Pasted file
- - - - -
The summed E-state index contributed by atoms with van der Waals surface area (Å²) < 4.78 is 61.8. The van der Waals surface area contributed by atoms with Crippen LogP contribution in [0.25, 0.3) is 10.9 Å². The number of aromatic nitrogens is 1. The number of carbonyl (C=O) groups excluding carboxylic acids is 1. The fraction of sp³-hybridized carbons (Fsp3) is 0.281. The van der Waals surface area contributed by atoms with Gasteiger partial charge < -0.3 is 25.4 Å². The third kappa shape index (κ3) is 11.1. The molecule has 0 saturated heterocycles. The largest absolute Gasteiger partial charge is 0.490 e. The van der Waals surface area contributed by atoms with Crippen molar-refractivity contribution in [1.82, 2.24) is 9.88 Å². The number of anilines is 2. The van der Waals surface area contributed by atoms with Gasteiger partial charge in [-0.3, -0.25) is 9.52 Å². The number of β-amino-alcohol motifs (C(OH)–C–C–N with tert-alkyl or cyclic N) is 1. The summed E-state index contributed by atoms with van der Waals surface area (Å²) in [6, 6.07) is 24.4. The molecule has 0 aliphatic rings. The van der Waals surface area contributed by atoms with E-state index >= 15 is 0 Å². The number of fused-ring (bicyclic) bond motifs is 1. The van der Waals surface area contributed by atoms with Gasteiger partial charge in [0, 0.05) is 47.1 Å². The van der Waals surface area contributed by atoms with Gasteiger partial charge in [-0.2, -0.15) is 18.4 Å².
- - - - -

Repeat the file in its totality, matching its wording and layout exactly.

The summed E-state index contributed by atoms with van der Waals surface area (Å²) < 4.78 is 61.8. The van der Waals surface area contributed by atoms with Crippen LogP contribution in [0.25, 0.3) is 10.9 Å². The number of aromatic nitrogens is 1. The number of carbonyl (C=O) groups excluding carboxylic acids is 1. The fraction of sp³-hybridized carbons (Fsp3) is 0.281. The van der Waals surface area contributed by atoms with Gasteiger partial charge < -0.3 is 25.4 Å². The third kappa shape index (κ3) is 11.1. The molecule has 0 saturated heterocycles. The largest absolute Gasteiger partial charge is 0.490 e. The van der Waals surface area contributed by atoms with Crippen molar-refractivity contribution in [1.82, 2.24) is 9.88 Å². The number of anilines is 2. The van der Waals surface area contributed by atoms with Gasteiger partial charge in [-0.3, -0.25) is 9.52 Å². The number of β-amino-alcohol motifs (C(OH)–C–C–N with tert-alkyl or cyclic N) is 1. The summed E-state index contributed by atoms with van der Waals surface area (Å²) in [6, 6.07) is 24.4. The molecule has 0 aliphatic rings. The van der Waals surface area contributed by atoms with E-state index >= 15 is 0 Å². The number of fused-ring (bicyclic) bond motifs is 1. The van der Waals surface area contributed by atoms with Gasteiger partial charge in [0, 0.05) is 47.1 Å². The van der Waals surface area contributed by atoms with Gasteiger partial charge in [-0.2, -0.15) is 18.4 Å².